Saturday, May 19, 2012

Book Review: 'Celtic Blood'

A few months ago, TwilightBlog was approached by new author, James Loftus, to review his self-published book Celtic Blood.  It is always our pleasure to review any book, and so we agreed.
Celtic Blood
Loftus' book chronicles the story of Seward and Morgund, two Scottish lads, then men, and their intertwined story that is full of love, loss, battles, and victories--all revolving around Morgund's rightful claim to the crown and his nightmare life running from his rivals.  These men are always on the brink of death and at the mercy of Wiccan magic that leaves little room for anything boring.  Loftus, an avid reader of history, attempts to shape the story of these men after real men of Scottish history.  He is a self-proclaimed predecessor of Nigel Tranter, while readers of this genre may more closely see him aligned with well known Stephen Lawhead and his books (novels) on King Arthur.

Loftus' plot is well done, which historical novels do not normally lack, as history itself provides enough drama for one book, however, Loftus needs an editor.  Any writer, good or bad, needs someone to pick their brain, require consistency in form, tense, spelling, perspective, and Loftus needs one, as he is no exception to the rule.  If some enterprising company or person, were to pick him up and work with his ideas, and help shape him into a more mature writer, there could possibly be a trilogy sitting within this single, and first book attempt.  But this needs to be drawn out of Loftus.  It also appears that Loftus needs an editing senior historian, someone to require the same consistency in language and terminology, as well as helping Loftus create the image old Scotland that the reader desperately needs to see.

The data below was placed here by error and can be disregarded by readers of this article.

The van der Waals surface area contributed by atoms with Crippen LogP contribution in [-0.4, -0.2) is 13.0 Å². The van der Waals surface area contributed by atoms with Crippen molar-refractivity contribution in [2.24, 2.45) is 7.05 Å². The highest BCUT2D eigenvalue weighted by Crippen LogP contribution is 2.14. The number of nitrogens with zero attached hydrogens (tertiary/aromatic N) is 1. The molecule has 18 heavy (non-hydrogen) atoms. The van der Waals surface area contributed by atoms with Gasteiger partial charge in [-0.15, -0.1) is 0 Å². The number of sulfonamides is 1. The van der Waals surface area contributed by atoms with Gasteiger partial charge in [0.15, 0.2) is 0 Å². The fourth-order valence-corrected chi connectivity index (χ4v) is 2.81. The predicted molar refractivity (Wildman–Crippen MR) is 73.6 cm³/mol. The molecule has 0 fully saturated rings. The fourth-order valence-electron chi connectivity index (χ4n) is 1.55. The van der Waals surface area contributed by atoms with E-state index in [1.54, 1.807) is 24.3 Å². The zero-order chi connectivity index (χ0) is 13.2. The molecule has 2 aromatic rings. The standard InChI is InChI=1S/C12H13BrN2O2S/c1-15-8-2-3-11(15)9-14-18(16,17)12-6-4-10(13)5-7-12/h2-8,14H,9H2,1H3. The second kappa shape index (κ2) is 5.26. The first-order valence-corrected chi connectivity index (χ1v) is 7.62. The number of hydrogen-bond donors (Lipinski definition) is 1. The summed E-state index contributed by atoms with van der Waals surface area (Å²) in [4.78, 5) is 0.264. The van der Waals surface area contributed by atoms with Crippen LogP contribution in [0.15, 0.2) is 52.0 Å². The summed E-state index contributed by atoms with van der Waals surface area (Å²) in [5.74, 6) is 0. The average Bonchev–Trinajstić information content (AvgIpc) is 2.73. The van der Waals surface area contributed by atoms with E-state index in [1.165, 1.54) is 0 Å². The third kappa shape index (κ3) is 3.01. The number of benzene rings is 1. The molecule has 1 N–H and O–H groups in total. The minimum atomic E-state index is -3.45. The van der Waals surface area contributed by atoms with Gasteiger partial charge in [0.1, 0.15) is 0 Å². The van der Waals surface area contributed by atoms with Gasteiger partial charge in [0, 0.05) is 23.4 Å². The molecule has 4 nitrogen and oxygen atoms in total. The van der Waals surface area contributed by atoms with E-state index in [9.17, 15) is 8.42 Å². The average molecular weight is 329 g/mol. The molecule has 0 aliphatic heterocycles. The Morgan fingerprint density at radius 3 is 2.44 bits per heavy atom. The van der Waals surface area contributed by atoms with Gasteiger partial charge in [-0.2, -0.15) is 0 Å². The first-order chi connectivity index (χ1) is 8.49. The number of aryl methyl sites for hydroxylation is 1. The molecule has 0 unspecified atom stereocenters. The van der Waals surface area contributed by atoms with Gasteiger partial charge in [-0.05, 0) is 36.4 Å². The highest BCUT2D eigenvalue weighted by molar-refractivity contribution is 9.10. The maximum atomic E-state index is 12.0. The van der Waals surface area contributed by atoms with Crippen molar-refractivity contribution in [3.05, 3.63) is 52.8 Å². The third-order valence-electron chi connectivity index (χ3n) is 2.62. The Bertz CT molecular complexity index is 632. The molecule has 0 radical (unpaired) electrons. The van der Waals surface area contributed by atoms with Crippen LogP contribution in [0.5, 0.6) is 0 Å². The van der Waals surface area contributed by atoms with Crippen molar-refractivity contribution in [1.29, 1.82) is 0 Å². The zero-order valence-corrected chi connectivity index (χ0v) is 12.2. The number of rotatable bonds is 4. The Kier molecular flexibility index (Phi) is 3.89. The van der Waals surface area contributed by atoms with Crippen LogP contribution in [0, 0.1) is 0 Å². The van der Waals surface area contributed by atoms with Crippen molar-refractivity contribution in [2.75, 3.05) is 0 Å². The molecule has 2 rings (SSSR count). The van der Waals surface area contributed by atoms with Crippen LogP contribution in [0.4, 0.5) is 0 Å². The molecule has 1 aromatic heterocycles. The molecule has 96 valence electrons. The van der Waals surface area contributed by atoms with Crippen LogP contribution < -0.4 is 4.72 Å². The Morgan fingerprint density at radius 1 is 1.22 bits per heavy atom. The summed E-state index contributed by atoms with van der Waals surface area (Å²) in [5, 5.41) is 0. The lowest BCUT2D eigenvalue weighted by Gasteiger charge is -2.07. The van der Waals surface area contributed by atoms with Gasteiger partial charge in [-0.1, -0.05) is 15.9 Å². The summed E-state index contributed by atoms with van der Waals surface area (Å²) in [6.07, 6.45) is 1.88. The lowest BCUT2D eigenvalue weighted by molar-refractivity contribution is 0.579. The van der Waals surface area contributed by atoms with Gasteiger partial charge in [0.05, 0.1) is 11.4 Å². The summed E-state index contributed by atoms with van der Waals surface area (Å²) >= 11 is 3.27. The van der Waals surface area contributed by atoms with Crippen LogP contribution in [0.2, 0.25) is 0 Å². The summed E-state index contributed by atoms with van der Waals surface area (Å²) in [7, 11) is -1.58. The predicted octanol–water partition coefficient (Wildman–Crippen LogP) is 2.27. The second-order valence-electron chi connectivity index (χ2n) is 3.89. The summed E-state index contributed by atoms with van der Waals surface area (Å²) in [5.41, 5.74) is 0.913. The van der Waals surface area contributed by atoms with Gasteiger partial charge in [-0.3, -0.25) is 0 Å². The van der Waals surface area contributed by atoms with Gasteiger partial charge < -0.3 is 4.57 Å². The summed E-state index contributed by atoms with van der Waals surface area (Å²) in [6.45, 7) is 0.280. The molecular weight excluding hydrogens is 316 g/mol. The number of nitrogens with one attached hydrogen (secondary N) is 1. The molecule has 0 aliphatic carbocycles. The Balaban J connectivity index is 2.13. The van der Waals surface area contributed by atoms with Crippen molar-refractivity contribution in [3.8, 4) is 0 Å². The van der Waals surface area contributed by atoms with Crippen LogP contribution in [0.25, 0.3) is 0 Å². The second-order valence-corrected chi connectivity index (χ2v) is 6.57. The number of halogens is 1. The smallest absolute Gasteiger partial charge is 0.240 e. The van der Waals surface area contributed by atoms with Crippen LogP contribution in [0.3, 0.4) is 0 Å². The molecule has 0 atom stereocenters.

Despite the lackings, due to self-publishing and lack of a force to push and expand his writings, Loftus does present an intriguing story--one that many religious studies, historical studies, or anyone just interested in ancient novels would love to read and see the intermingling of the various faucets of life for these Scottish people of 1210.

Loftus has created something much larger than many could create, now he just needs to be pushed and molded, to become something we would all be excited about to purchase on the "New Arrivals" bookshelf.  And this can be done, Loftus just needs the right tools with which to do it.

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